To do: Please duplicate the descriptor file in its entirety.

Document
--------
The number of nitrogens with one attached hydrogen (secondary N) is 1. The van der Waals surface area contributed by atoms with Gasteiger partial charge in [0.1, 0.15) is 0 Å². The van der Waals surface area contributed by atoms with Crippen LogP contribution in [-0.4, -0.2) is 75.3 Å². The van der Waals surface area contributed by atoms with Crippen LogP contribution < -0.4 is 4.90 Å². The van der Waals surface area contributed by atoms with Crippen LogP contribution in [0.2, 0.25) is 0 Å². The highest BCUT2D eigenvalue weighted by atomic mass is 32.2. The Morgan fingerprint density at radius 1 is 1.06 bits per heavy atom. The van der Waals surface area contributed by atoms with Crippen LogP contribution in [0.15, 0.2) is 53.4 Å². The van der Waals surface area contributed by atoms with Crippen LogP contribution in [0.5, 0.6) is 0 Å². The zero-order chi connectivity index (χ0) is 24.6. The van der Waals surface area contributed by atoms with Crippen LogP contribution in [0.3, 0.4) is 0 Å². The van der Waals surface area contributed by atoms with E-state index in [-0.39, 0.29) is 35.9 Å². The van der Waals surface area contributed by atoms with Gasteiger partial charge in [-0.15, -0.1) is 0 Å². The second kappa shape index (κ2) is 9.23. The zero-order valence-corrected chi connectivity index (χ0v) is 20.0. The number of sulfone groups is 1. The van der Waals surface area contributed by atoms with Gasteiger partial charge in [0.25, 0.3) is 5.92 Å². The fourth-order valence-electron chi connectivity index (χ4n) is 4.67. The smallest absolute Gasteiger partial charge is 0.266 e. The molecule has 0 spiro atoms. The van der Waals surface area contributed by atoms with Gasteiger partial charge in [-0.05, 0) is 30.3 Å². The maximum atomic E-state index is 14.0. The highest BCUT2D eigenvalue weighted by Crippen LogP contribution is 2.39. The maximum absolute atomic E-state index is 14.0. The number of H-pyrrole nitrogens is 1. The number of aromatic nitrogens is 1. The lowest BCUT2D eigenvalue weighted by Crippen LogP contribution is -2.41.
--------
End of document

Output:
The number of nitrogens with one attached hydrogen (secondary N) is 1. The van der Waals surface area contributed by atoms with Gasteiger partial charge in [0.1, 0.15) is 0 Å². The van der Waals surface area contributed by atoms with Crippen LogP contribution in [-0.4, -0.2) is 75.3 Å². The van der Waals surface area contributed by atoms with Crippen LogP contribution < -0.4 is 4.90 Å². The van der Waals surface area contributed by atoms with Crippen LogP contribution in [0.2, 0.25) is 0 Å². The highest BCUT2D eigenvalue weighted by atomic mass is 32.2. The Morgan fingerprint density at radius 1 is 1.06 bits per heavy atom. The van der Waals surface area contributed by atoms with Crippen LogP contribution in [0.15, 0.2) is 53.4 Å². The van der Waals surface area contributed by atoms with Crippen LogP contribution in [0.5, 0.6) is 0 Å². The zero-order chi connectivity index (χ0) is 24.6. The van der Waals surface area contributed by atoms with Crippen LogP contribution in [0.3, 0.4) is 0 Å². The van der Waals surface area contributed by atoms with E-state index in [-0.39, 0.29) is 35.9 Å². The van der Waals surface area contributed by atoms with Gasteiger partial charge in [-0.15, -0.1) is 0 Å². The second kappa shape index (κ2) is 9.23. The zero-order valence-corrected chi connectivity index (χ0v) is 20.0. The number of sulfone groups is 1. The van der Waals surface area contributed by atoms with Gasteiger partial charge in [0.25, 0.3) is 5.92 Å². The fourth-order valence-electron chi connectivity index (χ4n) is 4.67. The smallest absolute Gasteiger partial charge is 0.266 e. The molecule has 0 spiro atoms. The van der Waals surface area contributed by atoms with Gasteiger partial charge in [-0.05, 0) is 30.3 Å². The maximum atomic E-state index is 14.0. The highest BCUT2D eigenvalue weighted by Crippen LogP contribution is 2.39. The maximum absolute atomic E-state index is 14.0. The number of H-pyrrole nitrogens is 1. The number of aromatic nitrogens is 1. The lowest BCUT2D eigenvalue weighted by Crippen LogP contribution is -2.41.